See, the first Witcher game was actually based on a heavily modified version of the Aurora engine, a proprietary used by BioWare to create the Neverwinter Nights series. It was a major engine change from the typical isometric-style of sprites and was cutting edge tech for a role-playing game. In 2002.
CD Projekt Red transformed it into a grid-free, totally rendered world to live in, but the muddy presentation looks like a leper with makeup, trying to hide the blemishes with high texture counts. The problem is the age of the visuals itself; when The Witcher, a game released as a PC exclusive back in 2007, looks like a love letter to early 2000s PC gaming, you are not winning any beauty contests on principle. The game has also aged very poorly since its release, which is a fate that will befall many 3D titles as we inch closer and closer out of the uncanny valley of graphical fidelity.
That alone is not a major problem, although it certainly doesn’t help things. The real hairline fracture with the original Witcher is how annoyingly frustrating it becomes to play. Combat is a very simple affair of click and pray, as Geralt holds his swords out in front of him, flailing about like a child on a sugar rush as you point and click your way to victory. Combat is fairly unintuitive and closer to Morrowind levels of boring in swinging and hoping you hit the guy two inches from your face. To try and spice things up, you have the choice of three combat styles to fight off different enemies, but the problem is combat always reverts back to a click—at least Morrowind based what type of attacks you used on how you move your mouse; it sucked and really did little to help how anemic it was, but it was at least better variety than a short chinese menu of stances you can pick from.
Theoretically, you can chain together moves with your two swords and make the combat feel “tactical,” but it really is based on precise timing at best, the red-headed stepchild of quick time events. For some it may be a fun exercise, but tons of games now do this much more smoothly; the Arkham games or Assassins Creed, for example, are able to make combat feel like a martial arts exhibition with such combo systems. The Witcher looks like a jaggedly-rendered mess of the same moves and animations, stitched together by random happenstance instead of a deadly ballet of swords and blood like I believed it was intended to be and certainly doesn’t earn that “tactical” adverb outside of being limited use based on your talents. At best it’s a bullshit marketing ploy that tries to make you feel smart for conserving combo chains, but in the end you realize that mashing buttons with your hands or fist or against a wall get you the same results regardless of what you do.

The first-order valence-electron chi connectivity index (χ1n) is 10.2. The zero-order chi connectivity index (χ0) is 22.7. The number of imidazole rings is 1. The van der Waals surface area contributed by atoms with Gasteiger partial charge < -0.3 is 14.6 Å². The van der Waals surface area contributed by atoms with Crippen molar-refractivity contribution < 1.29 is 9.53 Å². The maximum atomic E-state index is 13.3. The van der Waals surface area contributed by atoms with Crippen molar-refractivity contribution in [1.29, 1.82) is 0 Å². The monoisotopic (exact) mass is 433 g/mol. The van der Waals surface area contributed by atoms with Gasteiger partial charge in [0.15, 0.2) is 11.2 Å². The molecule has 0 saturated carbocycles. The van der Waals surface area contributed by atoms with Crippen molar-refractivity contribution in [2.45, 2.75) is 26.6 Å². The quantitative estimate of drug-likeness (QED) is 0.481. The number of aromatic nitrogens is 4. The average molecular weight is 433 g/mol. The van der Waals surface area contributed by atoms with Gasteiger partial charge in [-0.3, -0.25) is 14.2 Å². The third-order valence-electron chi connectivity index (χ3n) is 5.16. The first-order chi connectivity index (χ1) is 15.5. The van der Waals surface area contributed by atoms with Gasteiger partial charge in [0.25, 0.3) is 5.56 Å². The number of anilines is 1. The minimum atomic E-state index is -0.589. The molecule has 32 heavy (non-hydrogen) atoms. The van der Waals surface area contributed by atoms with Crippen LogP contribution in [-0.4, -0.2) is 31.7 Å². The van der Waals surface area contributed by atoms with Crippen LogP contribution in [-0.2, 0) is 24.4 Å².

It also doesn’t help that most of your utility powers are kind of useless. Alchemical formulas for example rarely come into play outside of health potions and maybe night-vision, and since they are toxic anyway it becomes a use at your own risk mechanic that is negated of any urgency since you detox by sleeping and meditating anyway. Oils for your sword give minor buffs that tend to be meaningless in the grand scheme of things, and investing in bombs makes shit go boom, but removes investment from shit that matters, if you actually know what matters to begin with.
The Witcher suffers the same problem suffered from a lot of Japanese role-playing games and that is aggressively-large talent trees that require Microsoft excel to track. Since your talent points can go into your four major attributes, five different sign schools (magical abilities), or even your combat stances for you two swords (one for humans, one for monsters), it is quite daunting for the unprepared to truly maximize not only their experience output, but their builds overall. The game becomes a bit uncompromising halfway through if you are not prepared, to the point where certain talents become almost objectively better than others, particularly talents found in the strength and dexterity attribute tree in my own experience. And don’t get me started with the Quen school of magical bullshit—you become so god-like by investing in Quen that not even Kratos can kill you with his daisy chains of murder.
Although there is apparently a full work around to avoid a second job here, since maximizing your experience point gain will lead Geralt to effectively have 216 out of the 246 possible talent ranks anyway. So savvy players who know every trick to getting talent points can pretty much ignore the challenges of the game and become a god on earth the cheap and easy way, which is actually a serious design flaw, and one that is arguably expected because the game will beat the shit out of you if you don’t do this as the difficulty ramps up.